A new poll conducted by New Jersey-based Monmouth University finds the vast majority of Garden State residents support the development of electricity-generating wind farms off the state’s coast — which is significantly higher than public backing for oil drilling and expansion of nuclear power.
Nearly half of respondents said that wind development should be a major priority for the state in the coming decade. Here’s the breakdown: Three-quarters of New Jersey residents (76%) would favor placing electricity-generating wind farms off the coast of the state, while just 15% would oppose this action. Past support for offshore wind farms was slightly higher, ranging between 80% and 84% in polls taken between 2008 and 2011.
Support is high among Democrats (79%), independents (77%), and Republicans (69%).
“There is broad, bipartisan agreement that moving forward with offshore wind projects should be a priority. If New Jersey achieves Gov. Murphy’s ambitious goal of generating 3,500 MW of electricity from offshore wind by 2030, it will put the state on a path to a green energy future,” said Tony MacDonald, director of the Urban Coast Institute at Monmouth University.
About half of Garden State residents (48%) say significantly increasing the amount of offshore wind energy should be a major priority for New Jersey over the next 10 years. Another 34% say it should be a minor priority and just 11% say it should not be a priority at all. Two-thirds (66%) of Democrats say it should be a major priority. They are joined by 43% of independents and 32% of Republicans who say the same.
Few New Jersey residents believe that developing wind energy off the state’s coast will lead to an increase in their own utility rates. In the short term, just 19% expect that their rates would go up for the next few years, while 35% say their rates would actually decrease and another 35% say they would stay the same. Over the long term, just 15% expect their rates would be higher ten years from now, while a majority (52%) expect them to be lower than they would be if no new wind farms were developed. Another 24% expect to see no change in their rates a decade from now if the state develops more wind energy.
Younger residents under age 35 are more optimistic about their rates going down in the long run (65%) than are those aged 35 to 54 (52%) or those 55 and older (41%).
People who earn over $100,000 a year are more likely to believe their electricity rates will decrease (60%) in the long term if more wind energy is developed than are people who earn $50,000 to $100,000 (50%) or people who earn less than $50,000 (49%).
Although New Jersey residents are generally supportive of wind energy, 45% would oppose developing more wind farms if it caused their electricity rates to increase. Four-in-ten (41%) would still favor wind farm development. Slightly over half of Democrats (54%) would favor offshore wind farm development even if their electricity costs went up but only around one-third of independents (35%) and Republicans (30%) would favor it. There is a similar split by age: 53% of those aged 18 to 34 would favor offshore wind farm development while 36% of those aged 35 to 54 and 35% of people 55 and older would favor it.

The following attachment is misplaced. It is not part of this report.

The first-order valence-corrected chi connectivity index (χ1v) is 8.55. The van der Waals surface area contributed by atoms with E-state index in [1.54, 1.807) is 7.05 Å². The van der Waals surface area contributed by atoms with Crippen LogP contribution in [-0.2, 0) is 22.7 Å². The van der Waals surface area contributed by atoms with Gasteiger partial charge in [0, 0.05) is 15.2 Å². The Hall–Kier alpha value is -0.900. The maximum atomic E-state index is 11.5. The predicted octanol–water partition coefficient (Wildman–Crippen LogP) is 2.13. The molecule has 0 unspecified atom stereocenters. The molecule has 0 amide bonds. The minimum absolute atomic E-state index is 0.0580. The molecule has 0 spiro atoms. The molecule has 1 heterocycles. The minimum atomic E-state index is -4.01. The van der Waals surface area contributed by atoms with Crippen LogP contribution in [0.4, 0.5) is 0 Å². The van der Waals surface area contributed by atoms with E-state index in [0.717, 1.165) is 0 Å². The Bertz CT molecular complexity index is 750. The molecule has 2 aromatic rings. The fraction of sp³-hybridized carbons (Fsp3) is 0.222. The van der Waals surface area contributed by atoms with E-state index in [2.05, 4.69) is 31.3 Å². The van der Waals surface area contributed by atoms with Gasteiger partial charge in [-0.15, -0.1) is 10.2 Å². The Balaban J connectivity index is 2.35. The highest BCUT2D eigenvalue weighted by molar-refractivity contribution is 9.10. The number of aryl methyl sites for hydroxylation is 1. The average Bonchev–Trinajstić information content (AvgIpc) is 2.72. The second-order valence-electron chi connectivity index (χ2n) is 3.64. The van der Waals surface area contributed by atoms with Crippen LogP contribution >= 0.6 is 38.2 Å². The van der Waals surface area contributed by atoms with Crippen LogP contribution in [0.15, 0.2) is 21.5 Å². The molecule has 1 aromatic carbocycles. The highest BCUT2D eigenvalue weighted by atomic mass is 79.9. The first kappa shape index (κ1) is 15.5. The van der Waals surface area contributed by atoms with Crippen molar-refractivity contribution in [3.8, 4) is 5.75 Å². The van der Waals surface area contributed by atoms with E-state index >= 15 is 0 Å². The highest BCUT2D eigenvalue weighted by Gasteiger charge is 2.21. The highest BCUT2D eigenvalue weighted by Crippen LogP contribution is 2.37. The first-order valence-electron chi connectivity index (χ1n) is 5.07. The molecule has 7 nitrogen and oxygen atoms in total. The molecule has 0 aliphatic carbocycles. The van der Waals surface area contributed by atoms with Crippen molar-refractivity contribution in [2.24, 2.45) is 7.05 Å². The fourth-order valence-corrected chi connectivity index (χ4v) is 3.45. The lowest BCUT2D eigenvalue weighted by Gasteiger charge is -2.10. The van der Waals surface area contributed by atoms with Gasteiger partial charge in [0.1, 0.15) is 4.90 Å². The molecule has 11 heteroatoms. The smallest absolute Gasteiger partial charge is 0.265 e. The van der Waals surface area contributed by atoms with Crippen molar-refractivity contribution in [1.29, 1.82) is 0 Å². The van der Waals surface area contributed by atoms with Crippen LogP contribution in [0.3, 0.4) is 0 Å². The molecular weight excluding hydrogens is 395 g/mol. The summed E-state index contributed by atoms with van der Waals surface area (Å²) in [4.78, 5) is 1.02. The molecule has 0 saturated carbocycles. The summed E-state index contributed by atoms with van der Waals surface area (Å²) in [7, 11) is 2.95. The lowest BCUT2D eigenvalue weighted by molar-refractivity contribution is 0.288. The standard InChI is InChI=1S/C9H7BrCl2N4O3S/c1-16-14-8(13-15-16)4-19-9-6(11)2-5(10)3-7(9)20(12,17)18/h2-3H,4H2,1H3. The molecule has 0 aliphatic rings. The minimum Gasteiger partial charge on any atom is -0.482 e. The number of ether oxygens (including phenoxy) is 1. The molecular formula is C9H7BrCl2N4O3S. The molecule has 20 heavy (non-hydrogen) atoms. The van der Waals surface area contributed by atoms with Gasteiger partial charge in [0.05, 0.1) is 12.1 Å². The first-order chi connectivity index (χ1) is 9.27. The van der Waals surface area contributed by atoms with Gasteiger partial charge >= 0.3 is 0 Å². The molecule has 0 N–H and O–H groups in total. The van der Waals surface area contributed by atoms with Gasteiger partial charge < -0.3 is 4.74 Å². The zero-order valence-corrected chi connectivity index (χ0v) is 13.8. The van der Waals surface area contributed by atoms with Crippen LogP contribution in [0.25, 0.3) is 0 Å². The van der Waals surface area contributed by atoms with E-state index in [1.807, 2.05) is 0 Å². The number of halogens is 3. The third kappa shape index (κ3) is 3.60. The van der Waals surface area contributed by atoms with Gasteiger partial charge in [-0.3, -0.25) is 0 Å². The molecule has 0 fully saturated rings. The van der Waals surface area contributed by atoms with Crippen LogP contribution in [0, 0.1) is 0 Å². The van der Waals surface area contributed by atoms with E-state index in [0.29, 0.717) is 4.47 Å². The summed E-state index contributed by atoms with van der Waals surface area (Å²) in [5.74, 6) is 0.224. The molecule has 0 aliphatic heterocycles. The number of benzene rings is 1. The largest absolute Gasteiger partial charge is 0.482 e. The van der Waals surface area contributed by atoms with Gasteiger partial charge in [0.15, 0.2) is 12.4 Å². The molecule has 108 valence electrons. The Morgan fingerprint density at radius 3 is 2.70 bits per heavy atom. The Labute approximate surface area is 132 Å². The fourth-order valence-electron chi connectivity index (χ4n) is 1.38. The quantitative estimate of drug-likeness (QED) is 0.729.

Support for wind energy development is divided at each income level if it would cause electricity rates to increase over the next few years. Among those who earn less than $50,000 a year, 38% would still favor wind energy development if their rates went up while 42% would oppose it. Opinion stands at 40% favor and 50% oppose among those earning between $50,000 and $100,000 and at 45% favor and 42% oppose among those earning over $100,000.
“This could be tricky for clean energy advocates. Support for wind energy could drop once New Jersey ratepayers become aware of any development costs they will have to bear. However, they could become more willing to shoulder some of that investment if they are convinced it will lead to real environmental benefits,” said Patrick Murray, director of the independent Monmouth University Polling Institute.
A majority of New Jerseyans (58%) would support developing offshore wind energy even if their electricity rates increased, if they also felt this would significantly reduce carbon emissions and the reliance on fossil fuels. Just 28% are opposed. Most Democrats (74%) and independents (55%) would favor wind farm development under these circumstances, but few Republicans (36%) would join them. A majority of all age groups favor developing emissions-reducing offshore wind farms whose initial costs they would have to share, but those aged 18 to 34 (66%) are more likely to feel this way than are those aged 35 to 54 (56%) or those aged 55 and older (53%).
A majority (56%) of state residents think that protecting the environment should be a more important priority for U.S. energy policy right now while 25% say the priority should be keeping energy prices low. This opinion has not changed from a 2010 poll. Most Democrats (71%) and independents (58%) prioritize environmental protection, but a plurality of Republicans (40%) think the priority should be keeping energy prices low.
More than 2-in-3 New Jerseyans aged 18 to 34 (69%) say protecting the environment should be the priority of U.S. energy policy compared to about half of those aged 35 to 54 (52%) and those 55 and older (49%) who say the same.
More on the results can be found here.